9 Reasons You Can't Focus

Concentration, focus, attention. Whatever you call it, it’s quickly becoming the rarest of national resources. This week, Savvy Psychologist Dr. Ellen Hendriksen reveals 9 reasons your focus might be fizzling and 5 ways to fight the distraction of random shiny objects.

Ellen Hendriksen, PhD
6-minute read
Episode #162

Your mind used to be like a sponge, but today it’s more like a colander. You try to read, and while you’re looking at the words, nothing is sinking in. You try to have a conversation, but everyone sounds like Charlie Brown’s teacher. You try to work—or write or plan or think—but instead, it feels like you’re in the middle of Times Square on New Year’s Eve: overwhelming and distracting.

Why can’t we focus? These days, the finger is most often pointed at technology. “Smartphones are giving us the attention span of goldfish!” shout the headlines. And while technology certainly plays a role in our fractured attention, it’s not the only culprit. What else could it be? Check out these 9 reasons, plus 5 ways to get your focus on.

Culprit #1: You’re anxious.

Worry and overthinking take up all your bandwidth, leaving you unable to focus. Indeed, worry is the ultimate in missing out—it takes you out of the moment you’re in and puts you squarely in worst-case scenarios that not only aren’t real, but what’s more, probably won’t happen.

Culprit #2: You’re burned out.

Along with exhaustion and resentment, a hallmark of burnout is having to work harder but getting less done. It’s as if your brain has become allergic to your job--any exposure causes a big reaction.

Culprit #3: You’re depressed.

There’s a new school of thought that depression isn’t primarily about mood. Instead, it’s about motivation. Anyone who’s ever suffered from depression and felt overwhelmed at the prospect of making a sandwich or getting through an entire shower knows what I mean.

And who’s the loyal sidekick of motivation? Concentration. They go together everywhere—when you feel pumped, it’s easy to focus. But when you’re feeling slower than a herd of turtles, your concentration naturally feels more like a disco ball than a laser beam.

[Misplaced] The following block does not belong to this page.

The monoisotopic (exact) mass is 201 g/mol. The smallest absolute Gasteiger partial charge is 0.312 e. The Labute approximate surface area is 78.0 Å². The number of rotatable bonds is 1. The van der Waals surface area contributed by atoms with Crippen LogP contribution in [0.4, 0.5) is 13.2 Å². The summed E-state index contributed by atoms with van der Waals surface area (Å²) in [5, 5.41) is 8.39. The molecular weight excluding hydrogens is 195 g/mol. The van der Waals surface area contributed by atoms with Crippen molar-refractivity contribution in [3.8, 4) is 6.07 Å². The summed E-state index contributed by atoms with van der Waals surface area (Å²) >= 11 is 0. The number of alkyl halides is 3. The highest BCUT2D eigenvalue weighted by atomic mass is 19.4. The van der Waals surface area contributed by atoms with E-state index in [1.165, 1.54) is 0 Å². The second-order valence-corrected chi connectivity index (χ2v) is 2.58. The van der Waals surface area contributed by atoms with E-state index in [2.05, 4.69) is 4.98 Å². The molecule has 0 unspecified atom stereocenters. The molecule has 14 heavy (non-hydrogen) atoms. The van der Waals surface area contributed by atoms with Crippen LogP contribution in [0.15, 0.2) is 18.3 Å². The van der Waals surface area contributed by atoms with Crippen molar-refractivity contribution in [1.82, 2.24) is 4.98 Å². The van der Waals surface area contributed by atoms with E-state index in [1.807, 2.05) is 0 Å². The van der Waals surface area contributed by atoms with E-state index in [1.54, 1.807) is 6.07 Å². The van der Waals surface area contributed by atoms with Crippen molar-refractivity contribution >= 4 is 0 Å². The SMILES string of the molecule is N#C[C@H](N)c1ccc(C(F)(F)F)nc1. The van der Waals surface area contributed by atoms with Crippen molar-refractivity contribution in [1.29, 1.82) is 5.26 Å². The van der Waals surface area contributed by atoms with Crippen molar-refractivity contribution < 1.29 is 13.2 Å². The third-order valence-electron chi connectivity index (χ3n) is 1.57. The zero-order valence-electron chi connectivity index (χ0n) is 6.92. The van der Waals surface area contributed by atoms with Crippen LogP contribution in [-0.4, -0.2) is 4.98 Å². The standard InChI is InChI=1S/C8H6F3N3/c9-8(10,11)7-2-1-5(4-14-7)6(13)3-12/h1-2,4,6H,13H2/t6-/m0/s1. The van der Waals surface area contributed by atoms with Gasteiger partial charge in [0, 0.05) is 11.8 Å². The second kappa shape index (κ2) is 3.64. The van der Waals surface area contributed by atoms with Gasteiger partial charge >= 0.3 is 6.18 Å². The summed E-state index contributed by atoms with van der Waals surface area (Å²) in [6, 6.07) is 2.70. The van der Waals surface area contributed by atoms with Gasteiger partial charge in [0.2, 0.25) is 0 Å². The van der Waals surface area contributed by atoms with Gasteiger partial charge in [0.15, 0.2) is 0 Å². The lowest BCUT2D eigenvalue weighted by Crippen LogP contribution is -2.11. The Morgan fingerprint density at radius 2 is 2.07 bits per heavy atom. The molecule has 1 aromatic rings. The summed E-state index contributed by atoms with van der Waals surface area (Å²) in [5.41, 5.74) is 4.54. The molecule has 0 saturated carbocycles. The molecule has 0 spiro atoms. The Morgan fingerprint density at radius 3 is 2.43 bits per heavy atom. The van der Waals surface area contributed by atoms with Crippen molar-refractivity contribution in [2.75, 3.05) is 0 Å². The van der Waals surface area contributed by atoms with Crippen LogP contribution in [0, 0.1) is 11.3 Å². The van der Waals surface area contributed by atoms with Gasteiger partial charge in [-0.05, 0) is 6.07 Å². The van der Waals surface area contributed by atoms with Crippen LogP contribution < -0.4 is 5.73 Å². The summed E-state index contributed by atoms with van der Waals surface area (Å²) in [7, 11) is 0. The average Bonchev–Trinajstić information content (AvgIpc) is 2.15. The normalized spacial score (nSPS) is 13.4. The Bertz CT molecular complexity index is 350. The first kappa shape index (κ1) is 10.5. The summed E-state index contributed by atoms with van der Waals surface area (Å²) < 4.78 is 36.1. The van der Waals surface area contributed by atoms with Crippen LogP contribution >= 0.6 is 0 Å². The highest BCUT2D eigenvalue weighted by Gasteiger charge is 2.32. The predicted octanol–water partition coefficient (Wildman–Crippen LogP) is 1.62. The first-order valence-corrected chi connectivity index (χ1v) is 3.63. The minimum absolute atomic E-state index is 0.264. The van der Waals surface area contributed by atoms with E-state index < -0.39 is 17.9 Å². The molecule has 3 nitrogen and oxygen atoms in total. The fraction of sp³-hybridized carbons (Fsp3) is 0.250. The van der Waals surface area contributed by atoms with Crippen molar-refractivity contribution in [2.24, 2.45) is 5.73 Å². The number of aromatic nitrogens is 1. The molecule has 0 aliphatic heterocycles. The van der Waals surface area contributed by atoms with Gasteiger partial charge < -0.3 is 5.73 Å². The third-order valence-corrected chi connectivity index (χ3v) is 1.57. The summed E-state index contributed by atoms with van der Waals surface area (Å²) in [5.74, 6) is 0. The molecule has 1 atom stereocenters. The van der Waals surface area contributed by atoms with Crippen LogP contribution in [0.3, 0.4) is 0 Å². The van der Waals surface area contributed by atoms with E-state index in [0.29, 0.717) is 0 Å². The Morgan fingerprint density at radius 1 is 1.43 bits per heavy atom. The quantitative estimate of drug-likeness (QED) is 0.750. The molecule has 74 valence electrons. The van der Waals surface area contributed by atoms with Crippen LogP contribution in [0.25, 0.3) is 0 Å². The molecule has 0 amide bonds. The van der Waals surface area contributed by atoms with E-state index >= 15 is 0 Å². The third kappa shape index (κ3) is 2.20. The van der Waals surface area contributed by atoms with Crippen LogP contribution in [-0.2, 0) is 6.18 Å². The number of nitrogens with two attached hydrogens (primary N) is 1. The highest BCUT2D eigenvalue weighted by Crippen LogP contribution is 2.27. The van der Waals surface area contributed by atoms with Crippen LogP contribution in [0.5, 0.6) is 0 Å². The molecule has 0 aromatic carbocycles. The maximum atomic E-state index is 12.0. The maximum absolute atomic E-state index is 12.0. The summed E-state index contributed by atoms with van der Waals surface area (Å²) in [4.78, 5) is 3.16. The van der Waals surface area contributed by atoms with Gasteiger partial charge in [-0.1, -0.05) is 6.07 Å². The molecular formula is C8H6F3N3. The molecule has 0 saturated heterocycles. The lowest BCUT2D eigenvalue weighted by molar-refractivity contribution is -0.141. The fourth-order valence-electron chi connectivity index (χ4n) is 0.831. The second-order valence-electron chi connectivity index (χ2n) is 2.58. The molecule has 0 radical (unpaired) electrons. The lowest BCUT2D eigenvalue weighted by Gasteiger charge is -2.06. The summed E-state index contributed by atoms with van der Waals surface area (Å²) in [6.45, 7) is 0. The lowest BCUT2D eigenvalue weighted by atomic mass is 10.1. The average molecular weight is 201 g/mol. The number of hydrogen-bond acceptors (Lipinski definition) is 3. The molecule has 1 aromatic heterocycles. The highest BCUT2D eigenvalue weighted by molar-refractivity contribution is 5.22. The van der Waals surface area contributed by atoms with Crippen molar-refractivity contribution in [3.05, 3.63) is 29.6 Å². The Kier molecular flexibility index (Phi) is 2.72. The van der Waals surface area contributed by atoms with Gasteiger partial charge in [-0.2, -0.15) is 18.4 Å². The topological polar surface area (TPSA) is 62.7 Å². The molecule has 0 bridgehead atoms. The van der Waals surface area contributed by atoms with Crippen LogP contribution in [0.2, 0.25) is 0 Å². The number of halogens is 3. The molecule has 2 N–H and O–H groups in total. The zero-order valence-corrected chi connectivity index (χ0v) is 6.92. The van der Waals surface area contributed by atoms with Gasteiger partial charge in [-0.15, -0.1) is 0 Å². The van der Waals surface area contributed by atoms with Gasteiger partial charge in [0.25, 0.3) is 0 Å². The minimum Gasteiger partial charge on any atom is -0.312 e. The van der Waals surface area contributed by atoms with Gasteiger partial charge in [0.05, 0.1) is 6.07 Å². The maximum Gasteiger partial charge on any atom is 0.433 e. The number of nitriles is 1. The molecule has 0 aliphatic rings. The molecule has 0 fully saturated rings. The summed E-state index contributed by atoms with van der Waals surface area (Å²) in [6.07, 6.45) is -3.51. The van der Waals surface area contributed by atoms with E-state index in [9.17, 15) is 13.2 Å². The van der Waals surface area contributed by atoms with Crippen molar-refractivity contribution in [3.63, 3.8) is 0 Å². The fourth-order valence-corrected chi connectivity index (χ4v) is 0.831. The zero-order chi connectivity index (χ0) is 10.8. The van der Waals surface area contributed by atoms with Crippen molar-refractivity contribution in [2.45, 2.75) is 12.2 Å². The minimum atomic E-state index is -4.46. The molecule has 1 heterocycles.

Culprit #4: You’re drowning in clutter.

This one may seem surprising at first, but when you think about it, it makes perfect sense. We can only process visual information about so many things at once. Focusing on one thing means competitively suppressing everything else. So if we’re trying to focus on one thing, having to filter out a stack of dirty dishes, unopened mail, and a veritable mosaic of sticky notes takes way too much bandwidth.

Culprit #5: You have a food intolerance.

If you have a food sensitivity, mainstream allergens like dairy, wheat, eggs, or corn, as well as more obscure food categories like fermentable carbs or sugar alcohols, may cloud your thinking like a fog machine gone rogue.

Culprit #6: You’re exhausted.

If all your remaining energy is going towards staying upright and not drooling, it’s no wonder you can’t concentrate. In a culture where coffee regularly replaces sleep, we’ve forgotten what it’s like not to feel tired.

Culprit #7: You’re not sure what you’re doing.

You can’t stay on task because the task isn’t well-defined enough, or you don’t have all the information you need to properly tackle the task. For example, say you’re a student trying to write a paper, but your task list simply says “write paper.” Trying to write before you have a clear idea of your thesis and major supporting points, or a breakdown of what you have to do—make an outline, research main points—creates an open invitation to distraction.

Culprit #8: You’re unconsciously procrastinating.

Sometimes we’re willing participants in our own downfall. You may simply not want to do what you’re supposed to do. It’s easier, more rewarding, and simply feels better to give into checking email, scrolling through the news, or even getting sucked into productive procrastination like cleaning, travel planning, or other tasks that need to get done, just not now.

Culprit #9: You have a medical issue.

MS, lupus, fibromyalgia, celiac disease, cancer and it’s treatment, or even pregnancy are all notorious for causing various forms of brain fog. As someone who once put lettuce in the freezer and ketchup under the sink while pregnant, this is definitely a thing.

So what to do? While we wish we could all come down with a bout of Attention Surplus Disorder, until that happens, try these 5 tips.


All content here is for informational purposes only. This content does not replace the professional judgment of your own mental health provider. Please consult a licensed mental health professional for all individual questions and issues.

About the Author

Ellen Hendriksen, PhD

Dr. Ellen Hendriksen was the host of the Savvy Psychologist podcast from 2014 to 2019. She is a clinical psychologist at Boston University's Center for Anxiety and Related Disorders (CARD). She earned her Ph.D. at UCLA and completed her training at Harvard Medical School. Her scientifically-based, zero-judgment approach is regularly featured in Psychology Today, Scientific American, The Huffington Post, and many other media outlets. Her debut book, HOW TO BE YOURSELF: Quiet Your Inner Critic and Rise Above Social Anxiety, was published in March 2018.